Television began by offering a square, 4:3 image. As home viewing grew more and more popular, HDTVs helped make the big screen’s 16:9 framing the standard for small screens, too, but now things are changing again. Content creators of all kinds — from Snapchat to NBC Entertainment to “Homecoming” director Sam Esmail — are sharing stories with vertical framings fit to your phone.
Say goodbye to widescreen and hello to… tallscreen? Thinscreen? Vertiscreen?
Whatever the kids decide to call it, taller, narrower frames are becoming more and more prevalent. As discussed on this week’s Very Good TV Podcast, take the new versions of “Saved by the Bell” — a series originally shot and broadcast in the box framing of its era that has now been recut into mini Instagram episodes. Oddly enough, even though Instagram made square images all the rage, these five-minute recaps are reformatted to utilize the full vertical frame of your phone.
Most of the images are simple zooms, focusing on Zack Morris (Mark-Paul Gosselaar) when he says something charming, or A.C. Slater (Mario Lopez) when he’s wearing pleated baggy khakis you just have to see from waist to ankle. But there’s a little more effort put to these cuts than cropping. In “Student Teacher Week,” when Zack asks Slater and Kelly Kapowski (Tiffani Thiessen) to reach a compromise about the football kids cutting class, they both shout “No!” simultaneously, and the screen divides in half horizontally so you can see Slater on top and Kelly on the bottom. It holds this look until Kelly can give her morally superior final line and storm out of the room, when it goes back to a full vertical shot to better punctuate Zack’s difficult choice.
There are also big, bright, colored subtitles and animated transitions themed to fit the ’80s aesthetic (bright neon patterns behind a whacky high-top sneaker, for example). The style is similar to ESPN’s Snapchat versions of SportsCenter. Sliding photos are accompanied by stats, while host Andrew Hawkins fills the whole frame when he’s not relegated to commentary. Highlights are cropped to focus on the most predominant images within the widescreen footage, and humorous images are often doubled up on top of each other. Stats use the top/bottom splitscreen format, too, often when comparing and contrasting various figures.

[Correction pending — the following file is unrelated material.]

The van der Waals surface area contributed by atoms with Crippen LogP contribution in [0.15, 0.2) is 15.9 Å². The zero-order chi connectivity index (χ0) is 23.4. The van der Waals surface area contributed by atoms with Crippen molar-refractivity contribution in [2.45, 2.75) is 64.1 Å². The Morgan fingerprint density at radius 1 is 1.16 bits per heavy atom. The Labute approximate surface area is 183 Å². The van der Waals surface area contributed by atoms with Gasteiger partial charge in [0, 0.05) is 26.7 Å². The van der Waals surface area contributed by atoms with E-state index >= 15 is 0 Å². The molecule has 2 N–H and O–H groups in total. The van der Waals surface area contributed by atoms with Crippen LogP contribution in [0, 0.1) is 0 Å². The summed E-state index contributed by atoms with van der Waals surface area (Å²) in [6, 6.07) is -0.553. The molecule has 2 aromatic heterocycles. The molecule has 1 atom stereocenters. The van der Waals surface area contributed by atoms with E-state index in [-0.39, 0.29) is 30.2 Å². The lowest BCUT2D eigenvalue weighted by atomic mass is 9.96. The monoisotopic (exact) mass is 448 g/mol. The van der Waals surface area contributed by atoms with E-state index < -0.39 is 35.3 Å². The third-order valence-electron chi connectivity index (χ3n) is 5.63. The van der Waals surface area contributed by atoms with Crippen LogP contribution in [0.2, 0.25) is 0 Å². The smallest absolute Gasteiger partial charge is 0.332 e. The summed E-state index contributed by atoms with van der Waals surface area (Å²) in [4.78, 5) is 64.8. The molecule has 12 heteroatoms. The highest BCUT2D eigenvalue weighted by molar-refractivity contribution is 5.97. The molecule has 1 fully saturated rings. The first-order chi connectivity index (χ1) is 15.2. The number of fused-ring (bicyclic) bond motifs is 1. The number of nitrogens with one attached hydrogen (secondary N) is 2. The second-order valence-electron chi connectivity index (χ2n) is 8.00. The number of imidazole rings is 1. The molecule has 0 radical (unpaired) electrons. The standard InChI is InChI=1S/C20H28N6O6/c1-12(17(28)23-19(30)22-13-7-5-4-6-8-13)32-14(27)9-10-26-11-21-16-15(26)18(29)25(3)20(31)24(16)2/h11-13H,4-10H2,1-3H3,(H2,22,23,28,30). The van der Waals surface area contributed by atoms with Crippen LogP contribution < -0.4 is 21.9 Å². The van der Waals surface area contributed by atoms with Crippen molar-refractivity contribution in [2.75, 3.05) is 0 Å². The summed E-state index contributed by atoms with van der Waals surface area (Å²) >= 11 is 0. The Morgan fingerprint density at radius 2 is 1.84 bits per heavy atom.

Pixar’s Instagram channel does something similar for its “Off the Page” videos. In a recent post on “Coco,” the 16:9 images are largely preserved, if slightly compressed, while a scrolling shot of the script plays underneath the final footage. The top section of the vertical frame is a blurry version of what’s underneath, leaving just enough room for notifications to pop up, and the bottom is a white reflection of the screenplay, where buttons for liking, commenting, or sharing the video fit snugly.
These, along with many other network and studio channels, pump out videos that are basically extended advertisements for the main product. ESPN wants you to tune into the televised SportsCenter to catch the full highlights (instead of sections or photos), while Pixar is hoping you’ll fall in love with “Coco” all over again when reading the script under the each scene (or you share the video so someone else can watch it). Even “Saved by the Bell,” which ended 25 years ago, is hoping you’ll watch old episodes via NBC.com or Hulu.
But one series actually built a prominent portion of its first season around vertical framing. Sam Esmail’s “Homecoming” uses the format as a narrative tool and thematic metaphor. On the one hand, the scenes framed vertically are set in the present, while the traditional widescreen scenes are set in the past. This handy visual separation makes it easy to distinguish what’s happening (and when), but it also further emphasizes the problem facing the two characters most prominently shown in a tall box: Heidi Bergman (Julia Roberts) and Thomas Carrasco (Shea Whigham) are flying blind. She can’t remember her past, and he is trying to figure out what happened to her. Both are boxed in by oppressive forces they can’t fully comprehend, and the tight framing reinforces that idea.
“Homecoming” makes further use of the framing as the first season progresses, but it’s worth noting viewers can’t actually watch these segments in portrait mode. Though Hulu and other streaming services allow videos to play when your phone is vertically aligned, Amazon does not. The black bars on the side are unavoidable because they’re an intentional artistic choice. What does that say about old shows like “Saved by the Bell” being recut to fit new viewing methods? At best, it gives the viewer the option to view stories as they please. At worst, it’s a manipulation of carefully considered choices made by directors, editors, and producers for reasons beyond higher art. So choose wisely.
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